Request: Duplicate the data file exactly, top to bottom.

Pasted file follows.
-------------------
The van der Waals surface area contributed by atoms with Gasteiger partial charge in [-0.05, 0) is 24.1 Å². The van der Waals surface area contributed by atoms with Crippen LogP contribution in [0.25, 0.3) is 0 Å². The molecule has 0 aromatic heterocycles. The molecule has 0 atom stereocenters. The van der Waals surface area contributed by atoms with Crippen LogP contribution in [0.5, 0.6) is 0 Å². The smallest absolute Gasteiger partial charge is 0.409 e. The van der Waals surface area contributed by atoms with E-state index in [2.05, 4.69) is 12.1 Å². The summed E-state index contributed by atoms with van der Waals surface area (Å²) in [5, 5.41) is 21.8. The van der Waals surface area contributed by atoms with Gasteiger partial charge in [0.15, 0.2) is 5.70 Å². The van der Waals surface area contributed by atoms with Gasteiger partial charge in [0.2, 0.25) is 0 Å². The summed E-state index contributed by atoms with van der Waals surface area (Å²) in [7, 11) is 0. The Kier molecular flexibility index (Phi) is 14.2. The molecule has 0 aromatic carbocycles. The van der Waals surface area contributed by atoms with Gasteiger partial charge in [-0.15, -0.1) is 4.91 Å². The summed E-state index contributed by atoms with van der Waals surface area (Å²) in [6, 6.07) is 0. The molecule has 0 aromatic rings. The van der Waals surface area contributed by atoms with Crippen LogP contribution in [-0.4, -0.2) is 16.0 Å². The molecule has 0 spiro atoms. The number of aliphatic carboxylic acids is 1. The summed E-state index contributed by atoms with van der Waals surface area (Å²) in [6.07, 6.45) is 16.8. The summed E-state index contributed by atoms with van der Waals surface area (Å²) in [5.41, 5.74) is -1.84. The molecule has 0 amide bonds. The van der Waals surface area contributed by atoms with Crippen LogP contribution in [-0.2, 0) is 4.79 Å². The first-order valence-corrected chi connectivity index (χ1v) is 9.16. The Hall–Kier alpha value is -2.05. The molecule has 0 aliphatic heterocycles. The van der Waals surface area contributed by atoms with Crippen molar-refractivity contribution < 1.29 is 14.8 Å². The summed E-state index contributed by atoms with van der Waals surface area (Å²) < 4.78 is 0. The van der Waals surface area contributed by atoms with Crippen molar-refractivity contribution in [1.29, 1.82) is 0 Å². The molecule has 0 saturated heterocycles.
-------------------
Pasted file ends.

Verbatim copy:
The van der Waals surface area contributed by atoms with Gasteiger partial charge in [-0.05, 0) is 24.1 Å². The van der Waals surface area contributed by atoms with Crippen LogP contribution in [0.25, 0.3) is 0 Å². The molecule has 0 aromatic heterocycles. The molecule has 0 atom stereocenters. The van der Waals surface area contributed by atoms with Crippen LogP contribution in [0.5, 0.6) is 0 Å². The smallest absolute Gasteiger partial charge is 0.409 e. The van der Waals surface area contributed by atoms with E-state index in [2.05, 4.69) is 12.1 Å². The summed E-state index contributed by atoms with van der Waals surface area (Å²) in [5, 5.41) is 21.8. The van der Waals surface area contributed by atoms with Gasteiger partial charge in [0.15, 0.2) is 5.70 Å². The van der Waals surface area contributed by atoms with Gasteiger partial charge in [0.2, 0.25) is 0 Å². The summed E-state index contributed by atoms with van der Waals surface area (Å²) in [7, 11) is 0. The Kier molecular flexibility index (Phi) is 14.2. The molecule has 0 aromatic carbocycles. The van der Waals surface area contributed by atoms with Gasteiger partial charge in [-0.15, -0.1) is 4.91 Å². The summed E-state index contributed by atoms with van der Waals surface area (Å²) in [6, 6.07) is 0. The molecule has 0 aromatic rings. The van der Waals surface area contributed by atoms with Crippen LogP contribution in [-0.4, -0.2) is 16.0 Å². The molecule has 0 spiro atoms. The number of aliphatic carboxylic acids is 1. The summed E-state index contributed by atoms with van der Waals surface area (Å²) in [6.07, 6.45) is 16.8. The summed E-state index contributed by atoms with van der Waals surface area (Å²) in [5.41, 5.74) is -1.84. The molecule has 0 amide bonds. The van der Waals surface area contributed by atoms with Crippen LogP contribution in [-0.2, 0) is 4.79 Å². The first-order valence-corrected chi connectivity index (χ1v) is 9.16. The Hall–Kier alpha value is -2.05. The molecule has 0 aliphatic heterocycles. The van der Waals surface area contributed by atoms with Crippen molar-refractivity contribution < 1.29 is 14.8 Å². The summed E-state index contributed by atoms with van der Waals surface area (Å²) < 4.78 is 0. The van der Waals surface area contributed by atoms with Crippen molar-refractivity contribution in [1.29, 1.82) is 0 Å². The molecule has 0 saturated heterocycles.